Friday, 3 November 2023, 18:30
Joe Lovano was unaware that next week he would be picking up a prize in Malaga until he received the questions for this interview. "I didn't know; that's a surprise for me. Thank you!" he wrote, responding by email to avoid problems of time differences and schedule.
This coming Monday, during his concert in Malaga's Cervantes theatre, the saxophonist will receive the Málaga Jazz prize, a recognition of his virtuosity on an instrument in a genre more demanding than most. Lovano already has a Grammy under his belt (and another 14 nominations) and admits to being "honoured" by the distinction. Born in Cleveland, Ohio, in 1952, he is the son of Tony ("Big T") Lovano, also tenor saxophonist.
Joe Lovano returns to the Cervantes theatre stage as part of the 37th International Jazz Festival, this time accompanied by guitarist Jakob Bro paying tribute to composer and drummer Paul Motian, in whose trio Lovano was a longtime member. (Monday 6 November at 8pm, tickets cost between 12 and 36 euros).
The last time you were in Malaga, if I remember rightly, was to rehearse for an international tour with Chucho Valdés. Do you remember that?
Yes, very fondly. The rehearsal and our concert at the beautiful Teatro Cervantes with Chucho was a thrill.
I was at that rehearsal and there were great vibes - you connected immediately...
Maestro Valdés and I first met in Havana when I was a member of the Charlie Haden Liberation Music Orchestra in 1986 or so. We started our collaborations together in 2003, so we had a history prior to the Malaga rehearsal.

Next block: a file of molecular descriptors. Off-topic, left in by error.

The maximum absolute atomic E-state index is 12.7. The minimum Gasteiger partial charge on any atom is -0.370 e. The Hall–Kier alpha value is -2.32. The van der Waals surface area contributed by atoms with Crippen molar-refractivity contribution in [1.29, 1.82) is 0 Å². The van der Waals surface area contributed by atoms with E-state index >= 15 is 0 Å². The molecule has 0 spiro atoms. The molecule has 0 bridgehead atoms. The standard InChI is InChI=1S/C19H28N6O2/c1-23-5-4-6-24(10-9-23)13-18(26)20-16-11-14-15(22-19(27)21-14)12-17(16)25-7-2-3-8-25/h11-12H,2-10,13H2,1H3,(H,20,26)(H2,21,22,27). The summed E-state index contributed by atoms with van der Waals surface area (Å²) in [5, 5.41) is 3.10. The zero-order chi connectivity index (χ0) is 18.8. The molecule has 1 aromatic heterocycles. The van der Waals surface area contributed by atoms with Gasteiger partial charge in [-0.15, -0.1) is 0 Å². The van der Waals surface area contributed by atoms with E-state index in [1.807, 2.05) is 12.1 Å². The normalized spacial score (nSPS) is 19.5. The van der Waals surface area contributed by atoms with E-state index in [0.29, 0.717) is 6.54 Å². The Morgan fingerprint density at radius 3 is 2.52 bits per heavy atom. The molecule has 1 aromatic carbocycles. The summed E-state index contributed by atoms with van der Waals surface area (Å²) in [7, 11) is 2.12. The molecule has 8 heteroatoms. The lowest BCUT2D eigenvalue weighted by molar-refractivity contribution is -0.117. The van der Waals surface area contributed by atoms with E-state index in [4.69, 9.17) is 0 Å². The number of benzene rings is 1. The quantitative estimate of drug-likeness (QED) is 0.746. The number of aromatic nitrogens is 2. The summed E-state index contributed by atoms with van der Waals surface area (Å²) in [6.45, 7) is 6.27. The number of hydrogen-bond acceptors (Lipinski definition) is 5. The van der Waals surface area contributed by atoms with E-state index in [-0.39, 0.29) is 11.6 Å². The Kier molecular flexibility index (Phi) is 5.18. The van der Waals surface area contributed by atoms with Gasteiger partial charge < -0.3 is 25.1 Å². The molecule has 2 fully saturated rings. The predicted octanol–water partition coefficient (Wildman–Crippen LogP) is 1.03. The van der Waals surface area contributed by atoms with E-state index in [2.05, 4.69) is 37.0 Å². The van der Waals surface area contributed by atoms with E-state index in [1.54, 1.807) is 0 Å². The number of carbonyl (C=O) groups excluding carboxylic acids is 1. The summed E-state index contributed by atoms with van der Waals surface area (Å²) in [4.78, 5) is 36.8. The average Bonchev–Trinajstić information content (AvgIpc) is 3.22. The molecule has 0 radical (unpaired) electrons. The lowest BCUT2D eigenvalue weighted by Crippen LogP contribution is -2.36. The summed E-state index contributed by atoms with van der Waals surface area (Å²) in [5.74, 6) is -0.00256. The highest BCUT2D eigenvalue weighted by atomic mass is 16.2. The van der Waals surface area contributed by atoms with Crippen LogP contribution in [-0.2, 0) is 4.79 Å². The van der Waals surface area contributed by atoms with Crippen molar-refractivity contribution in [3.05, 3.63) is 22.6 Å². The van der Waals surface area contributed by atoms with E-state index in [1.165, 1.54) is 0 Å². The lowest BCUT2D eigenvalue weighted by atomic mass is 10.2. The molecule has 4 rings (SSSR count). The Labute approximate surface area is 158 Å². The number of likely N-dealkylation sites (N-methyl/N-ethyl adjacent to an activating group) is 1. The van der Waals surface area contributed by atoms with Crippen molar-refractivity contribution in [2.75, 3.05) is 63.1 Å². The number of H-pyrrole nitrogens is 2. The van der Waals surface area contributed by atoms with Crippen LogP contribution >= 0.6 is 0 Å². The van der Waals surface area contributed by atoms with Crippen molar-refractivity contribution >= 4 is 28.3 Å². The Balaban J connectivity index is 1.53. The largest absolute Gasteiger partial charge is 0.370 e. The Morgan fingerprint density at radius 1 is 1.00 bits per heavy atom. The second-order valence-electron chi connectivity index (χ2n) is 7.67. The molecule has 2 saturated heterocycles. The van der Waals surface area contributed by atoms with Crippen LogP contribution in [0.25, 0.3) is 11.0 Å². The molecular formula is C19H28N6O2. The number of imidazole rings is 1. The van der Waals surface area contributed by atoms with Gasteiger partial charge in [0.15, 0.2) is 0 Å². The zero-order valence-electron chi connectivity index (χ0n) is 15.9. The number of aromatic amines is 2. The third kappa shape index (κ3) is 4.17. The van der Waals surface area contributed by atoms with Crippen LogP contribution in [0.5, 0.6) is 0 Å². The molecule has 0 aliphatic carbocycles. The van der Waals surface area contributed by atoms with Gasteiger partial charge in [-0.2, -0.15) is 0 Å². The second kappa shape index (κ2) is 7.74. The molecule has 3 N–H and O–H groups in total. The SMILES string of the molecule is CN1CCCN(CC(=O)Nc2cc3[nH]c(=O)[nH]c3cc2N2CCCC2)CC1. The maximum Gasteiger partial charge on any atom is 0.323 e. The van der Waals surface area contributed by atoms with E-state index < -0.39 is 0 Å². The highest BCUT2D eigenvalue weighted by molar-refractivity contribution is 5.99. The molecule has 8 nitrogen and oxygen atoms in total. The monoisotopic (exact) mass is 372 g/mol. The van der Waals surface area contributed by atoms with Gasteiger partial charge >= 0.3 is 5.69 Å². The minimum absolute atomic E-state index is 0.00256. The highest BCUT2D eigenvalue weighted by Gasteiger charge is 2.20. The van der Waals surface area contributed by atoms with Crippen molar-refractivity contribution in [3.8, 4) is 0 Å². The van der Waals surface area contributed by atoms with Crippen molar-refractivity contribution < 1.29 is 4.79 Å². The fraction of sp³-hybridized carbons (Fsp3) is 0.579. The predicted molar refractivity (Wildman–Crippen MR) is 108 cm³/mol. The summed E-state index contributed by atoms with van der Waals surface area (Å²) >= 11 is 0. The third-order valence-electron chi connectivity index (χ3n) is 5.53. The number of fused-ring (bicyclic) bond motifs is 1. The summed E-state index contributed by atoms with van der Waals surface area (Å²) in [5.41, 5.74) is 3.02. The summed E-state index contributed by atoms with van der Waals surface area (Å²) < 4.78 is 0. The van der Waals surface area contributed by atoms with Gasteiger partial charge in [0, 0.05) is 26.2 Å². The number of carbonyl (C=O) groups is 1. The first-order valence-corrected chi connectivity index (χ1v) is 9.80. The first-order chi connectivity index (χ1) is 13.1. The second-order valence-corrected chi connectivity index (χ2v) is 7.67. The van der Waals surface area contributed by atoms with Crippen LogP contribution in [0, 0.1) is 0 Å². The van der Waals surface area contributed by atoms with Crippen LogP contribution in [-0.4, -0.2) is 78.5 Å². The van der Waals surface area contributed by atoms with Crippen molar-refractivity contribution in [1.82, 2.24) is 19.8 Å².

Singer Sheila Jordan, a friend of Charlie Parker, says that she is still touring at 94 because she has to keep jazz alive. Do you think it's in danger? Is it cared for more in Europe than in the US?
I love Sheila Jordan, she is an inspiration. Jazz is an idea that will never die. There is no ministry of culture in the US like there is all over Europe. Jazz is a universal music that is not limited to borders. It's all one for me.
In Malaga you'll be picking up the MálagaJazz prize. It comes after winning a Grammy. Do you still enjoy getting recognition?
I'm all about sharing the blessings and feel honoured to have some recognition for my efforts. I didn't know about the MálagaJazz Prize, that's a surprise for me. Thank you!
Sometimes we need a pat on the back to know that we're going in the right direction, don't you think?
For me having the embrace of the masters I've worked with gives me the confidence and drive to move into tomorrow.
Awards like that invite you to look back. What do you see? Are you nostalgic?
Throughout my lifetime it's always been about reflections and projections.
Jazz needs special concentration and sensibility. Are you able to detach yourself from what is happening in the world?
Our Daily Bread [the last album] is a prayer for peace with love. It's also a reaction to all of the aggressive energy around us. Music gives us an opportunity to express ourselves with sounds and feelings of all things we experience on a daily basis.
You grew up in a house full of jazz, with your father as a role model. What advice would you give young musicians?
I say if you live in the sounds and spirits of the music it will set you free. Be yourself and tell your own story. Mind, body and soul.
In your work you have paid tribute to different genres, from Frank Sinatra to Enrico Caruso. Can everything be put through the jazz filter?
Deep down, jazz and the art of improvising are your personal story about where you've travelled in your development as a musician. To embrace all things, listen, and share the space with everyone around you in a spontaneous, collective exploration of the music.
Apart from jazz, what music do you listen to?
The timeless, global, cultural rhythm. Sounds and feelings of nature and life is the music that inspires.
Te puede interesar
Necesitas ser suscriptor para poder votar.